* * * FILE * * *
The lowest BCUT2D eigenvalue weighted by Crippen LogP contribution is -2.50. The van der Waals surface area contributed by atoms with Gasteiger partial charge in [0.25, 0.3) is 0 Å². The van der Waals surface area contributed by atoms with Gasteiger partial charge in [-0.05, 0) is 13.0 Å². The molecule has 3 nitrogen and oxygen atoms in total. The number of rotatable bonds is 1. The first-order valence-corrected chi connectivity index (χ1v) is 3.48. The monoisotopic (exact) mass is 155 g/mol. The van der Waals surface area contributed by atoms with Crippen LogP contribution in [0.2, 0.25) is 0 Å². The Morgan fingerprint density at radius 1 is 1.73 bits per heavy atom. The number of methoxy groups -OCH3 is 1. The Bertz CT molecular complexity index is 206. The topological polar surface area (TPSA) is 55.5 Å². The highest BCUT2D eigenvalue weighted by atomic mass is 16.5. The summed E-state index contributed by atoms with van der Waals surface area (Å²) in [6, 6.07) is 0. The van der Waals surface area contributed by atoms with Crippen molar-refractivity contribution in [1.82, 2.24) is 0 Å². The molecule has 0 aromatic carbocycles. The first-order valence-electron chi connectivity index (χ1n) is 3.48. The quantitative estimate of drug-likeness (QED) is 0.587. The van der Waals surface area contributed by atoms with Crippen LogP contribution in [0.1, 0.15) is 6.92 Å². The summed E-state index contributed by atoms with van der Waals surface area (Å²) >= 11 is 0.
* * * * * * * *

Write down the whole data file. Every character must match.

The lowest BCUT2D eigenvalue weighted by Crippen LogP contribution is -2.50. The van der Waals surface area contributed by atoms with Gasteiger partial charge in [0.25, 0.3) is 0 Å². The van der Waals surface area contributed by atoms with Gasteiger partial charge in [-0.05, 0) is 13.0 Å². The molecule has 3 nitrogen and oxygen atoms in total. The number of rotatable bonds is 1. The first-order valence-corrected chi connectivity index (χ1v) is 3.48. The monoisotopic (exact) mass is 155 g/mol. The van der Waals surface area contributed by atoms with Crippen LogP contribution in [0.2, 0.25) is 0 Å². The Morgan fingerprint density at radius 1 is 1.73 bits per heavy atom. The number of methoxy groups -OCH3 is 1. The Bertz CT molecular complexity index is 206. The topological polar surface area (TPSA) is 55.5 Å². The highest BCUT2D eigenvalue weighted by atomic mass is 16.5. The summed E-state index contributed by atoms with van der Waals surface area (Å²) in [6, 6.07) is 0. The van der Waals surface area contributed by atoms with Crippen molar-refractivity contribution in [1.82, 2.24) is 0 Å². The molecule has 0 aromatic carbocycles. The first-order valence-electron chi connectivity index (χ1n) is 3.48. The quantitative estimate of drug-likeness (QED) is 0.587. The van der Waals surface area contributed by atoms with Crippen LogP contribution in [0.1, 0.15) is 6.92 Å². The summed E-state index contributed by atoms with van der Waals surface area (Å²) >= 11 is 0.